Finally, the lead developer at the above company worked on both Mac and Windows. One day I asked him which one he preferred. His classic answer; "Whichever one I'm not working on."

  40. Max Peck says:

    Man, OS/2 was really cool.  In retrospect it was a waste of time when I should have been doing something besides tinkering with it – but it really had potential!  Unfortunately I had to get back to work and fiddling with OS/2 wasn't paying the bills!

  41. Lukekire says:

    Yeah Windows 95 was my first Operating System! I really liked it! Never got the BSOD i always hear people said about. It was put on a very solid Compaq PC that never let us down. I learned a lot about computers using it, proper file management, compression, and program compatibility. It was amazing what that OS could do with old software and newer one too. Sure it was slow by todays standards, (Eg waiting for Paint to fill in colors, waiting for MS WORDPAD to load, floppies) but overall, it was a cool machine cause i had lots of MS-DOS games.  And by the way, i was 10 when we got it, and 12 when I took it apart. :)

  42. Kewl! says:

    Win 95 was awesome! Even though I have Windows 7, any Windows 95/98 image still reminds me of those bumpy says in computers…That was some memorable experience!

  43. Mike says:

    I always thought that Windows ME escaped from Redmond.

  44. Michael Fever says:

    Come on, once you got it working well and configured and tweaked it ran fine…  oh wait, that was XP.

  45. Andrew Brehm says:

    OS/2 Warp came out in 1994, a year before Windows 95. At that time Win32 compatibility was not very necessary (and Win32s programs version 1.25 and earlier did run). OS/2 Warp did support 32 bit OS/2 programs introduced in 1992 (one year before NT 3.1) by OS/2 2.0. In 1994 there probably existed more 32 bit OS/2 programs than 32 bit Windows programs.

    When customers had to choose between Windows 95 and OS/2 Warp, Win32 certainly wasn't an issue except maybe for Microsoft Office which would require Win32. All other Win32 programs were developed because people had chosen Windows 95, not vice versa.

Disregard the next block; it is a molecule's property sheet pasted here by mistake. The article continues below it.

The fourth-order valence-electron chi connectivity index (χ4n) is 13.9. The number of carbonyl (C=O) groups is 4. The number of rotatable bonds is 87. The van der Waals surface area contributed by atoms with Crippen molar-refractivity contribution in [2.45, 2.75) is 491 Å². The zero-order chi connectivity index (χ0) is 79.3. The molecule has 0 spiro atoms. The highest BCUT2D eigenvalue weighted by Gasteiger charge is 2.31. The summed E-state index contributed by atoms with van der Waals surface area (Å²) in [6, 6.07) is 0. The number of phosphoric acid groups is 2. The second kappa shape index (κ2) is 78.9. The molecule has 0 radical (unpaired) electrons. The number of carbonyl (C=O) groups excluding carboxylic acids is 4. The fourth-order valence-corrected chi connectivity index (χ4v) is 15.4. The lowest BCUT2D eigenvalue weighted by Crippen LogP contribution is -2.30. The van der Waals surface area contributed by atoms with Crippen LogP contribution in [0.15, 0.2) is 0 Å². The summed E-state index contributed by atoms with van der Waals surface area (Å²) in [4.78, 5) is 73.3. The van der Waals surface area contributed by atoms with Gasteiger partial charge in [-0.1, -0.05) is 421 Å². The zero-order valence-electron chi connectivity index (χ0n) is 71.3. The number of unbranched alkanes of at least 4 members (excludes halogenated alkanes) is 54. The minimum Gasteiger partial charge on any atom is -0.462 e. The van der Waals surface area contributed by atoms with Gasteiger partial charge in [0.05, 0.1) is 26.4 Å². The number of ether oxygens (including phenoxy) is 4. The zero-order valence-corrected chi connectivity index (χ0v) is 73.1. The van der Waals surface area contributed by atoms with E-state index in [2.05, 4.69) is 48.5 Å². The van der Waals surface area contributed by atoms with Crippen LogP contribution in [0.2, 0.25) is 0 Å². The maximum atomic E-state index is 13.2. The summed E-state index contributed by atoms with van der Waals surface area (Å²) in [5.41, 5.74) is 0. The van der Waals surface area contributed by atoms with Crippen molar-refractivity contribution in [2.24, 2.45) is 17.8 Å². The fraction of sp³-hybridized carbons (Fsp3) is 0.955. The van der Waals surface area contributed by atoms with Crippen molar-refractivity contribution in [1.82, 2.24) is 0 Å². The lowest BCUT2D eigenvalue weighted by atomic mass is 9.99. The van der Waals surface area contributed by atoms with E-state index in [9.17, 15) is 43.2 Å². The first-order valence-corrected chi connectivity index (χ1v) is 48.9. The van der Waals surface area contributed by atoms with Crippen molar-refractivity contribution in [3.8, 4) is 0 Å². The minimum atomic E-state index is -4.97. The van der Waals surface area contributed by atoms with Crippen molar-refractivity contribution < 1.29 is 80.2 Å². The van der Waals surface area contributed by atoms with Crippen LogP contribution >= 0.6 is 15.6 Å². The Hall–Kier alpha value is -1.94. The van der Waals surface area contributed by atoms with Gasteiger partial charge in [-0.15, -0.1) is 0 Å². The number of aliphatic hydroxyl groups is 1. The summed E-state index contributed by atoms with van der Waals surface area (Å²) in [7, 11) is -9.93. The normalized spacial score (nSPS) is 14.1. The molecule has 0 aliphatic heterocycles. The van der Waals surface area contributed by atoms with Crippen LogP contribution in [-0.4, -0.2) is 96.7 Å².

When OS/2 Warp 4 came out in 1996 (same year as NT 4.0), IBM had already decided to finish OS/2. And Warp 4 also disappointed because it didn't offer Win32 compatibility (which by then was an issue) but focused on voice control and dictation (useless) and Java (slow) while Windows 95 and to a lesser extent Windows NT 4.0 offered Win32 compatibility and lots of games. At that point OS/2 still couldn't change its screen resolution without rebooting and it also didn't offer support for multiple distinct users like NT did.

  46. Anonymole says:

    Original Windows 95 MSDN install CD

    i34.tinypic.com/311xtdx.jpg

  47. Marc K says:

    My recollection/opinion is that Windows 2000 was supposed to be the merger of the 9x/NT lines, but MS realized that it wasn't ready in the compatibility area.  By the time third party hardware and software companies got their acts together, XP came out.  The original XP wasn't better than 2000, but the perception was there because things were just more compatible.

  48. Windows 95 lover says:

    If Windows 95 is 15 years old, dose this mean that lower version numbers are older?

    I'm still using Windows 7 and I have heard about Windows 8.

    What will they call the version between version 9 and 10? (Windows 9.5!)

  49. Chris in VA says:

    As flawed as Windows 9x was, it was a hell of a lot better than Windows 3.1 and lightyears more advanced than the classic Mac OS of the era.

    I miss those days.

  50. Ulrich says:

    You guys all talk like Windows 95 is gone. But at least in some places, it is still very much alive. E.g., the German Railroad still run well over 10000 (yes, 10^4) machines with Win95 on their locomotives. Since we fully control which software gets on the systems and there is only a known combination of programs running at any time, the give us very little trouble (and a lot of that is hardware related).

    Newer replacement machines run XP embedded, but considering the cost of upgrading (the machines are mechanically hardened) I wouldn't be surprised if they see the 20th birthday of Win 95 as well.

    (if you can read german: de.wikipedia.org/…/Ebula is mostly correct)